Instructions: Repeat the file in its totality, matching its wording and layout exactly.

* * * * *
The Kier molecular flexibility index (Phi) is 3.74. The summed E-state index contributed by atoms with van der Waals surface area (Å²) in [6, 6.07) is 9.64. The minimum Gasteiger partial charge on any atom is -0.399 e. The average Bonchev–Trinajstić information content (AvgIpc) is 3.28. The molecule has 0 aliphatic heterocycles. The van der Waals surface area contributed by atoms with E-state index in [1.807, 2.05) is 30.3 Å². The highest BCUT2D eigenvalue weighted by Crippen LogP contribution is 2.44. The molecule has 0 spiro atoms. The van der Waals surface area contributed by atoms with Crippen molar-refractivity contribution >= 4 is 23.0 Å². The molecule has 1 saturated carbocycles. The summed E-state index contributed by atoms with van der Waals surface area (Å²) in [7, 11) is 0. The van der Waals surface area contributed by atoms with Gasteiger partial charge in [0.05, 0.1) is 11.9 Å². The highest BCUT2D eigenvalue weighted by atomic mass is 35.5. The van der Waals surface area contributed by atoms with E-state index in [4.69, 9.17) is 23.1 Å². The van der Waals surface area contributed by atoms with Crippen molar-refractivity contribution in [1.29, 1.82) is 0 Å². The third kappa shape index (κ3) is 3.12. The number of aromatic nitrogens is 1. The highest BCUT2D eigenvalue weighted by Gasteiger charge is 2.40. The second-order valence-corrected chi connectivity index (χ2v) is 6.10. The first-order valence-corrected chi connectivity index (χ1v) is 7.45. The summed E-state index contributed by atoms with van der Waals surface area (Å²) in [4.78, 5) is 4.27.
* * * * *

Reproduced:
The Kier molecular flexibility index (Phi) is 3.74. The summed E-state index contributed by atoms with van der Waals surface area (Å²) in [6, 6.07) is 9.64. The minimum Gasteiger partial charge on any atom is -0.399 e. The average Bonchev–Trinajstić information content (AvgIpc) is 3.28. The molecule has 0 aliphatic heterocycles. The van der Waals surface area contributed by atoms with E-state index in [1.807, 2.05) is 30.3 Å². The highest BCUT2D eigenvalue weighted by Crippen LogP contribution is 2.44. The molecule has 0 spiro atoms. The van der Waals surface area contributed by atoms with Crippen molar-refractivity contribution >= 4 is 23.0 Å². The molecule has 1 saturated carbocycles. The summed E-state index contributed by atoms with van der Waals surface area (Å²) in [7, 11) is 0. The van der Waals surface area contributed by atoms with Gasteiger partial charge in [0.05, 0.1) is 11.9 Å². The highest BCUT2D eigenvalue weighted by atomic mass is 35.5. The van der Waals surface area contributed by atoms with E-state index in [4.69, 9.17) is 23.1 Å². The van der Waals surface area contributed by atoms with Crippen molar-refractivity contribution in [1.29, 1.82) is 0 Å². The third kappa shape index (κ3) is 3.12. The number of aromatic nitrogens is 1. The highest BCUT2D eigenvalue weighted by Gasteiger charge is 2.40. The second-order valence-corrected chi connectivity index (χ2v) is 6.10. The first-order valence-corrected chi connectivity index (χ1v) is 7.45. The summed E-state index contributed by atoms with van der Waals surface area (Å²) in [4.78, 5) is 4.27.